Jonas Kopp – Beyond The Hypnosis LP [TRESOR]
It has been a culmination of eight years, but one that the native Argentinian has patiently invested in. Since his first release back in 2006 on Pfirter‘s Mind Trip Music label, Jonas Kopp has steadily established himself as a formidable producer. Kopp’s versatility can be found between releases such as the techy ‘Deliric’ EP and the stomping ‘Starbust’ EP from 2013. His career success has been further validated by quality releases on labels such as DJ Deep‘s Deeply Rooted House, Stroboscopic Artefacts, and fast-rising Dutch label ARTS (expect a label feature in the foreseeable future).
The last couple of years have been particularly prolific for Kopp, and have yielded some of his most impressive works to date. 2014 seemed to be a point of maturity for the producer, where he not only delivered short-plays on Mulero‘s Warm Up Recordings and Liebing‘s vetted CLR imprint, but also put out an incredible 12″ – quite possibly a masterpiece – on rising Munich-based label Ilian Tape (one of our top labels of 2014 alongside Giegling) and his debut album ‘Beyond The Hypnosis’ signed onto the techno vanguard, Tresor.
Opening the album is the ominous ‘Ork’. The track’s mysterious pad swells lay out the landscape, dim and overcast. Like a nervous heartbeat, the kick pounds rhythmically over a stuttering drum line lurking below while the airy pads breathe malevolently in the shadows. The wayfaring nature of this opening number signals the beginning of our cosmic journey through space, establishing the premise from which the album is formed.
‘Ironcry’ circumvents the mysterious energy into something more driven and directed. As supernatural forces appear from the ether, galloping hats spit venomously onto of the undulating texture bubbling underneath. The mix is deceptively intimidating, enticing the awakening paranoia within. Kopp’s sonic palate here is brilliantly colourful, and his arrangement of these sounds is really effective.
Kopp takes it up another notch into ‘Planet MU’. We are done with the padded soundscapes and are given something more confrontational. The first couple of minutes establish a more mechanical feel, utilising the syncopated kick found in ‘Ork’ to displace the straight four-to-the-floor. The track manages to build consistently for almost seven minutes, drawing on the hats to dictate the progression.
‘Voices In My Head’ carries over the energy that was built in ‘Planet MU’, illustrated through the half-time bass hits and the brittle off-beat hat. The more obvious title here is perhaps more indicative of the subject matter at hand, the delayed claps resonating hazily while the insistent bass-line figure persists. Brilliantly executed polyrhythms here are first accentuated in the transition at one minute, where the hat interjects obtusely, apparently oblivious to the rising mantra of the opening riff. At the two minute mark things open up with the emergence of shimmering textures and a pedal note that suspends the harmony momentarily; immediately after, delayed claps erupt across the mix like paranoid reiterations dragging us ever deeper. Later a disruptive crash cymbal tumbles into the fray to see us into the outro. The mood of this one is something quite special, the combination of the relentless bass figure and sharp percussion mixes wonderfully with the sparkling harmonic components.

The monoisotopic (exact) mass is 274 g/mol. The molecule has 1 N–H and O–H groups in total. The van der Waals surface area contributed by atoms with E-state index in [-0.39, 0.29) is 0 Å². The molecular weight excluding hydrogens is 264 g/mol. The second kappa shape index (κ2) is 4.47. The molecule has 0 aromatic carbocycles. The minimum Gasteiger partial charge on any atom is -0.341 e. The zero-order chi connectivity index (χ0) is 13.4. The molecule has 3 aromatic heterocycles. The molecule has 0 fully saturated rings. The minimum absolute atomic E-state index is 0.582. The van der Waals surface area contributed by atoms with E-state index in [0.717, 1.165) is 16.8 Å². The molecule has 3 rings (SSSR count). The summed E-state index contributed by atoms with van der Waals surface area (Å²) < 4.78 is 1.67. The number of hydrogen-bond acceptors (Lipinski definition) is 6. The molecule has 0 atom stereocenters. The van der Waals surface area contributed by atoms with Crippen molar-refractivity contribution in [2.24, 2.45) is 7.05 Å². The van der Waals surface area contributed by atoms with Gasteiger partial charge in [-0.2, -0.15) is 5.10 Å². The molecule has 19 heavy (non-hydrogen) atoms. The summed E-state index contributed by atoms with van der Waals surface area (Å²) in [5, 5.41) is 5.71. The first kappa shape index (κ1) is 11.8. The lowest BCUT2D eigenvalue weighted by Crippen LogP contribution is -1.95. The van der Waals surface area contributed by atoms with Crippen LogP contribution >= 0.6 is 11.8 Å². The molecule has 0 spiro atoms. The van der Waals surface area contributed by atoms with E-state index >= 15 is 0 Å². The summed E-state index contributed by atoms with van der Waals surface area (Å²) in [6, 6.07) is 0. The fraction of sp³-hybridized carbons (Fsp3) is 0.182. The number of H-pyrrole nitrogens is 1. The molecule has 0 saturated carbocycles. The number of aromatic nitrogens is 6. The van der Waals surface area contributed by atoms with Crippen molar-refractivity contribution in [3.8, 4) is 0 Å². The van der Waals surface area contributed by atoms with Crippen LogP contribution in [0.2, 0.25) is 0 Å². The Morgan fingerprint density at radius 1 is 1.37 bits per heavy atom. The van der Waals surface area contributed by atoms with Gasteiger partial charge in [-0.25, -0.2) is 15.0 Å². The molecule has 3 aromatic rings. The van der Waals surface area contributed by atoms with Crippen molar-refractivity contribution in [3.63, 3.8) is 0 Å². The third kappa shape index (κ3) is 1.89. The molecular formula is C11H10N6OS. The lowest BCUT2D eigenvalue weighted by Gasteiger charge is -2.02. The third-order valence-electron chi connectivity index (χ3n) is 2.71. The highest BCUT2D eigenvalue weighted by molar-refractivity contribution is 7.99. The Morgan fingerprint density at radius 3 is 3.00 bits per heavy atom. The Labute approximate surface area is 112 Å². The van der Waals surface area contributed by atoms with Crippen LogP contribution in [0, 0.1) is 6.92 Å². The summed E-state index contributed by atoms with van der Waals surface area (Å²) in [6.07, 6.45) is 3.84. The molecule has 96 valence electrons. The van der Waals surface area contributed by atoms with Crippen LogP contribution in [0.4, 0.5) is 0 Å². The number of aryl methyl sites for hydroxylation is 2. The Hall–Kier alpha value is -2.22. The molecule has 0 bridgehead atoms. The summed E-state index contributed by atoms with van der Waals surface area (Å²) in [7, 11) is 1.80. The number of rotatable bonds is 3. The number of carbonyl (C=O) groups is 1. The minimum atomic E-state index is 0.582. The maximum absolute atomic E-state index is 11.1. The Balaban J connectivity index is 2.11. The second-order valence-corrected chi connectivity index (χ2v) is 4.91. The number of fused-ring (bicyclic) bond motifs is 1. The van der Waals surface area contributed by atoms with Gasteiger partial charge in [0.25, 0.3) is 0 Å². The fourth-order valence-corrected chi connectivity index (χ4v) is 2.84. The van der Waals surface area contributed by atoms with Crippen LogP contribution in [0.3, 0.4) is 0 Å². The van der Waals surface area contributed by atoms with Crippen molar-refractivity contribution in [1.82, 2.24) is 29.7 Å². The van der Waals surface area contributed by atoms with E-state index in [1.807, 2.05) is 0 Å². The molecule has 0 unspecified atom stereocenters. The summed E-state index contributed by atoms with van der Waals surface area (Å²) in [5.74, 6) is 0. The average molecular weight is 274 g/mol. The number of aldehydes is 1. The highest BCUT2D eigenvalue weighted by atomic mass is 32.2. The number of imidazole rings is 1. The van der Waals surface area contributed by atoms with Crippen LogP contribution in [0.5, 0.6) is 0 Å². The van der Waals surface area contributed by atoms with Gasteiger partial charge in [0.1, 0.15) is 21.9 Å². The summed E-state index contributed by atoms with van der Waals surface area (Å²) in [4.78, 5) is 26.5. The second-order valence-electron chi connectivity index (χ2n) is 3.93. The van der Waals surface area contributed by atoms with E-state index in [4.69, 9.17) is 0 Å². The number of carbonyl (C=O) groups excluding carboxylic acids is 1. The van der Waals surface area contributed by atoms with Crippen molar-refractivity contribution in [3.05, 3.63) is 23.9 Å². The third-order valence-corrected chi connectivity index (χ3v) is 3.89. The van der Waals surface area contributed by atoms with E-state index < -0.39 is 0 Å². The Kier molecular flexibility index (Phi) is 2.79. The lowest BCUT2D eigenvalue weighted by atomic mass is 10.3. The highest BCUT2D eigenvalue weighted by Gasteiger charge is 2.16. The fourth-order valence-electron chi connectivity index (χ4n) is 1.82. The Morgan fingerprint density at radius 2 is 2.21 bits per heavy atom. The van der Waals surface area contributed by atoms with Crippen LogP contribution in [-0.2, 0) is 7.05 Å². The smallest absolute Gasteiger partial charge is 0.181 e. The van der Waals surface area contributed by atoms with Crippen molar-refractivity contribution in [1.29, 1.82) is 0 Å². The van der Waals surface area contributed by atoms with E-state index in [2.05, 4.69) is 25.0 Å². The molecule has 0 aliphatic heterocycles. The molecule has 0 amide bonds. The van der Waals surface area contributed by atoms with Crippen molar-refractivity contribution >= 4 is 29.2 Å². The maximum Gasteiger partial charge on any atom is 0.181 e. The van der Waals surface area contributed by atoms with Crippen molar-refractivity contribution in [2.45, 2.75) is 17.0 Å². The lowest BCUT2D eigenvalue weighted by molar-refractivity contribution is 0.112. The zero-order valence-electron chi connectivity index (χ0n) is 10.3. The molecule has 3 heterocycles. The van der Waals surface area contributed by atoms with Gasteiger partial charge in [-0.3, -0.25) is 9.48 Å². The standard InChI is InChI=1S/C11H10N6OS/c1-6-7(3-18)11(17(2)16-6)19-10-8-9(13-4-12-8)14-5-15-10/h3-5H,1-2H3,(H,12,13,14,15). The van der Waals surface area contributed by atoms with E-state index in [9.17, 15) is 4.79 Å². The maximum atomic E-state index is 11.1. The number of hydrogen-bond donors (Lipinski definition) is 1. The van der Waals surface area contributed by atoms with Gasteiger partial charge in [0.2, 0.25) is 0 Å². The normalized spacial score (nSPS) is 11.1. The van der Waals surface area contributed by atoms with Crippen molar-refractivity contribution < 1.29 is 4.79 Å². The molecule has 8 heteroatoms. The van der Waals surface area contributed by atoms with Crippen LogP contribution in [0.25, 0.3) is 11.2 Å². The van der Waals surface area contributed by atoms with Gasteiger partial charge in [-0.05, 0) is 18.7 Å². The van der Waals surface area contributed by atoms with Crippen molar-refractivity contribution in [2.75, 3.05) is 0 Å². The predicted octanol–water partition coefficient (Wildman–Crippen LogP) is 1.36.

Things come into full swing with ‘Red Plented’, the title track to Kopp’s pre-LP release (which also included tracks ‘Blackbird’ and ‘Message From Solaris’). Here we have some straight-up techno; a roughed up low end rumbles over a clean kick, while another minimal riff sways over the top. The track develops logically, layering over with additional percussion such as the clap and off-beat hats. The texture is dense, with a number of underlying parts quietly ticking under the acid synth embellishments.
‘Circe’ marches onwards, reviving the stomping nature of ‘Ironcry’. Its rubbery synth hook flexes intimidatingly, while pads enter shortly after to add a glossy sheen over the mix. The incoming motif at 01:48 brings a retrospective feeling, coupled with the open hat hits and accompanying synth stabs. The pads and harmonic progression of the secondary bass-line are simultaneously reflective and forward-looking, as a suspending string line sounds quietly in the background. The syncopated hat adds that 90s big-room vibe, while the combination of percussion arrangement and nu-age synth material brings out Kopp’s Ilian Tape-styled sound. The notion of acceptance really brings the first half of this album to a lovely conclusion.
The following track, ‘Sea of Pluton’ allows us to take a breath, closing the previous narrative and opening up a new chapter. As the title would imply, here we dive in deeper, plunging to the lowest depths of consciousness. We are engulfed in blackness as the guiding moonlight fades with our descent. We return to the foreboding sentiment of opening track ‘Ork’, with its long-arching pads and bone-chilling ambience; though this time the absence of a beat and percussion could label this as an interlude. This illustrates Kopp’s acute attention to the album format, and understanding the importance of narrative and space – both sonic and intellectual. This is an odyssey of the mind, and what we find in this search cannot guarantee the exact answers we might hope for…